We have all been there. Writing “Dear Diary,” in a notebook we found and ranting about everything happening in our lives. Yes, it sounds cliché and juvinile, so the probability of you continuing it for more than two days was a rare thing. Journaling doesn’t have to be that way.
According to the University of Rochester Mental Health Center, journaling helps control symptoms of different mental health problems such as anxiety and depression by allowing you to prioritize your problems, fears, and concerns. Journaling can be a great outlet for ranting, but it can also be a way to focus your mind. A good example of this is in the idea of having a guided journal. These can include writing down three things you’re grateful for, three goals you have for the day, and even three things you wish you did better during the day.
When you can focus your mind on the positive events that happened during your day or reflect on what you could have done better, it forces you to take a step back from the emotions like worry, fear, anger, and stress. These are small ways that help you understand yourself and help you learn coping mechanisms to help your mental state. Setting small, attainable goals allows you to have victories throughout your day, no matter how stressful. Organizing your mind opens the door to being more mindful and optimistic which in turn helps better your mood.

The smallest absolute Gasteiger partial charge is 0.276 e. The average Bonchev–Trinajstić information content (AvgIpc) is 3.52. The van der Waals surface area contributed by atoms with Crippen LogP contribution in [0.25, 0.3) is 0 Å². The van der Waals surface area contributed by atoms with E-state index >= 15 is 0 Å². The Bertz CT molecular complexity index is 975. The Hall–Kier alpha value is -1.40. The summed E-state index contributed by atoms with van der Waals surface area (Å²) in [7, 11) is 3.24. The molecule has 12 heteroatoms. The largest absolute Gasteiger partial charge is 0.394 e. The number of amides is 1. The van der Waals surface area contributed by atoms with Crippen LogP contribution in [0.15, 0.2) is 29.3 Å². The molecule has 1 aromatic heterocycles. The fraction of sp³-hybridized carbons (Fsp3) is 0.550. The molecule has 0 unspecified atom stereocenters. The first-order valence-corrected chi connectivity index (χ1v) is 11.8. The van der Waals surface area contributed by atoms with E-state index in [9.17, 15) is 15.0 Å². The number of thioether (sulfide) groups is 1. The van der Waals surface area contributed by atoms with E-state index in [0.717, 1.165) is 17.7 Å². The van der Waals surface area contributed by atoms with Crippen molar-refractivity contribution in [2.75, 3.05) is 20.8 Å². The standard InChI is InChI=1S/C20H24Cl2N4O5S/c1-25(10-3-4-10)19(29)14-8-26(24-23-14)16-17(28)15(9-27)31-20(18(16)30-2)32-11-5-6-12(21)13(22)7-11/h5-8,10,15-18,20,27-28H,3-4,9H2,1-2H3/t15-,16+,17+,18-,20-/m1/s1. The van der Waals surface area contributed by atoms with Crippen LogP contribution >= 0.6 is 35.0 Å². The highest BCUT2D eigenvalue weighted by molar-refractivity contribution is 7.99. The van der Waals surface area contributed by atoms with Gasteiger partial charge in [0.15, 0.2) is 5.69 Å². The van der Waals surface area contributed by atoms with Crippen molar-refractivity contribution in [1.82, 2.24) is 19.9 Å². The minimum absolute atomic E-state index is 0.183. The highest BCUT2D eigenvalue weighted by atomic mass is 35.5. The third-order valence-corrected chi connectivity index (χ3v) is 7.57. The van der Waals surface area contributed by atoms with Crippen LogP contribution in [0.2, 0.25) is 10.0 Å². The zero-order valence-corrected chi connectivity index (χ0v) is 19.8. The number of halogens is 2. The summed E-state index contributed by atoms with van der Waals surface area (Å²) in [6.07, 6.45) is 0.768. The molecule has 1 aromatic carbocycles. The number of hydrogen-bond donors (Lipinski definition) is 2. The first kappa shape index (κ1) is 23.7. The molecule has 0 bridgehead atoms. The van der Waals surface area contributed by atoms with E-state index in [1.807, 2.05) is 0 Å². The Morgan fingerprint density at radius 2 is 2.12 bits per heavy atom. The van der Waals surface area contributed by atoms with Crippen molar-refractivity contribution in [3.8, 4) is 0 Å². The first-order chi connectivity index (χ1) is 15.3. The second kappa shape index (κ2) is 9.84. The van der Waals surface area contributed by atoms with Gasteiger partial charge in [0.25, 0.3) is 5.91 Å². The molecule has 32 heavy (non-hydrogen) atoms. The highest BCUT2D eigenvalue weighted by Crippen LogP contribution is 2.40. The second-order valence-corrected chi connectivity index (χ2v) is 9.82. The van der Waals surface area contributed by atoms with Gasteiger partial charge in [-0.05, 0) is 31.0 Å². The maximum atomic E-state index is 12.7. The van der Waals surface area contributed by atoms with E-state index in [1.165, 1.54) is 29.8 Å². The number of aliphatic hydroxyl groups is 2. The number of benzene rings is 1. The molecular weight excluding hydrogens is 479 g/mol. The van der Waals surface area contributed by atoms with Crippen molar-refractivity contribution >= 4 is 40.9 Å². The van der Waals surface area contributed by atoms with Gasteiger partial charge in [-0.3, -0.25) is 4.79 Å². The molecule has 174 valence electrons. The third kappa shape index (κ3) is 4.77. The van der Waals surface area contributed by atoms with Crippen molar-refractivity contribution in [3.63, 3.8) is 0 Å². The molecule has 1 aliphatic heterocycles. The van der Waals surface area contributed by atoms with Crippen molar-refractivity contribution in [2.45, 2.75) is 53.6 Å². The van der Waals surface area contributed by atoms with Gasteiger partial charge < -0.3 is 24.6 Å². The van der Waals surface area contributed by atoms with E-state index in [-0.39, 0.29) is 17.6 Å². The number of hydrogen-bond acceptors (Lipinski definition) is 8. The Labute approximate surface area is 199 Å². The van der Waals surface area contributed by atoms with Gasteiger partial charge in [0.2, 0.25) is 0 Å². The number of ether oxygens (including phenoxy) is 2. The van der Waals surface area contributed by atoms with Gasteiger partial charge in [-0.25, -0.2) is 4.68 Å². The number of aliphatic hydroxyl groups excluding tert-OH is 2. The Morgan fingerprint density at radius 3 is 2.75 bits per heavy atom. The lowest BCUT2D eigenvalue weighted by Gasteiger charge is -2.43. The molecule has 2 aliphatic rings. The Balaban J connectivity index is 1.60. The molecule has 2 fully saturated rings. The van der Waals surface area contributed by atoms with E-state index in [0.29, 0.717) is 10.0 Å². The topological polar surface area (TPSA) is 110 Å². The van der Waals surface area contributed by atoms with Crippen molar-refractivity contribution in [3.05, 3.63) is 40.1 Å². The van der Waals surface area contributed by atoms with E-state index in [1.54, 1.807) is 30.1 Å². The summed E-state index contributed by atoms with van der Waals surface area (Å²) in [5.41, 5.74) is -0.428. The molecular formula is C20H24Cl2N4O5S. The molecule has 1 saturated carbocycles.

If you have been feeling overwhelmed or frustrated with your mood or other’s behavior, journaling is a great tool you can use to take some of the overwhelmed feelings off your back. Whether it is guided or not, writing things down after they happen is shown to be a big first step to a happy and healthier life!